The responses of mediastinal SALCs and thoracic fluid to inflammogenic stimuli, mostly inhaled or instilled particles, are summarized in Box 2 rat and mouse; Bernstein et al. Acceleration of fluid flow happens by widening of already opened stomata and opening of formerly closed stomata, by increased drainage of the pleural interstitium and by increased diffusion and transcytosis Bodega and Agostoni, ; Li and Li, Flat mesothelial cells become cuboidal and release inflammatory mediators mouse; thoracic serosa ; mesothelial cells may proliferate rat, mouse; pleura. The fluid flow from the cavities into the lymphatics accelerates rat; pleural space , and harbor increased numbers of inflammatory cells rat; pleural space.
Macrophages are recruited and activated, comparable to alveolar macrophages rat; pleura, pleural space. Black spots on the parietal pleura can be anthracotic SALCs, whereas hyaline pleural plaques, associated with exposure to asbestos, may be anthracotic SALCs or inflammatory processes on the parietal pleura as a result of blockage of the stomata by fibers Murphy et al.
Based on the stimulus, either mainly thoracic or abdominal SALCs react. For example omental SALCs reacted much more than pleural SALCs upon percutaneous injection with Schistosoma mansonii in mice, a nematode with preference to the mesenteric veins Panasco et al. The opposite happened upon a subcutaneous injection with Litomosoides sigmodontis, a nematode that resides in the pleural cavity Jackson-Jones et al. Particles and particle-containing phagocytes are thought to be removed from the pleural space via the stomata and associated lymphatic channels, but Lehnert questioned this route as the only or most important pathway.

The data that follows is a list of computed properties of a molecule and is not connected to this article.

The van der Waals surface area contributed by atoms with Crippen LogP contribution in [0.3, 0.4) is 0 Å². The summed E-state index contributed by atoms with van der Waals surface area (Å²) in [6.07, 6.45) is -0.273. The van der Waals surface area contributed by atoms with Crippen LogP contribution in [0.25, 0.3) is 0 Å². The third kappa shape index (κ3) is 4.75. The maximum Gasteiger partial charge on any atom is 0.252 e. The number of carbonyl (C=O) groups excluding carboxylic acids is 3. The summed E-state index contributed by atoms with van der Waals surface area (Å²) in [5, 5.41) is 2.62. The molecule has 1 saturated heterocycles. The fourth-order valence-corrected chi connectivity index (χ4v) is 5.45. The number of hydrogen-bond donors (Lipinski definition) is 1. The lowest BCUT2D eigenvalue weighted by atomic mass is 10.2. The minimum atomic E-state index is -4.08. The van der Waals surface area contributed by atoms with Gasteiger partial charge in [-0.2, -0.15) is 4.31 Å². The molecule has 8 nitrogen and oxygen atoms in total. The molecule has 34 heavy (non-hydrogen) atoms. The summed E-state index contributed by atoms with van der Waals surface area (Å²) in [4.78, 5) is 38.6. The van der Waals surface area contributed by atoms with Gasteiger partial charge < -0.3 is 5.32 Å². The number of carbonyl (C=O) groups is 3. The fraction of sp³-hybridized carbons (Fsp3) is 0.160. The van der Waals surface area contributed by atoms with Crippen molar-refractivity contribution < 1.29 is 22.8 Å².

Based mainly on rat and some mouse and human data, he hypothesized that the caudal mediastinal tissue acts as the primary site via which particle-containing phagocytes are removed from the pleural space, to end up in the local LNs.
Diseases can also affect SALCs. The size of SALCs correlated well with immune cell infiltration in the lungs.
Pleural fluid cell numbers are increased in humans and mice with systemic autoimmune diseases Pfau et al. The serosal immune system has unique anatomic and morphologic features, namely the lymphoid structures SALCs , the large quantity of innate B1 B and ILC2 lymphoid cells and the lymphatic drainage units.
The immune physiology of the serosal cavities is still poorly understood and many questions still remain. Do the abdominal and thoracic cavities co-operate like the respiratory tract and gut in the mucosal immune system? The different cavities start as 1 celom in embryonic life, but after birth there is no bulk flow between the pleural and peritoneal cavities Grimaldi et al. Still, ip-injected material in the rat is rapidly transported through lymphatics to the LNs in the mediastinum Shibata et al. Moreover, experiments with nematode-infected mice suggest that the cavities act largely as independent environments Panasco et al.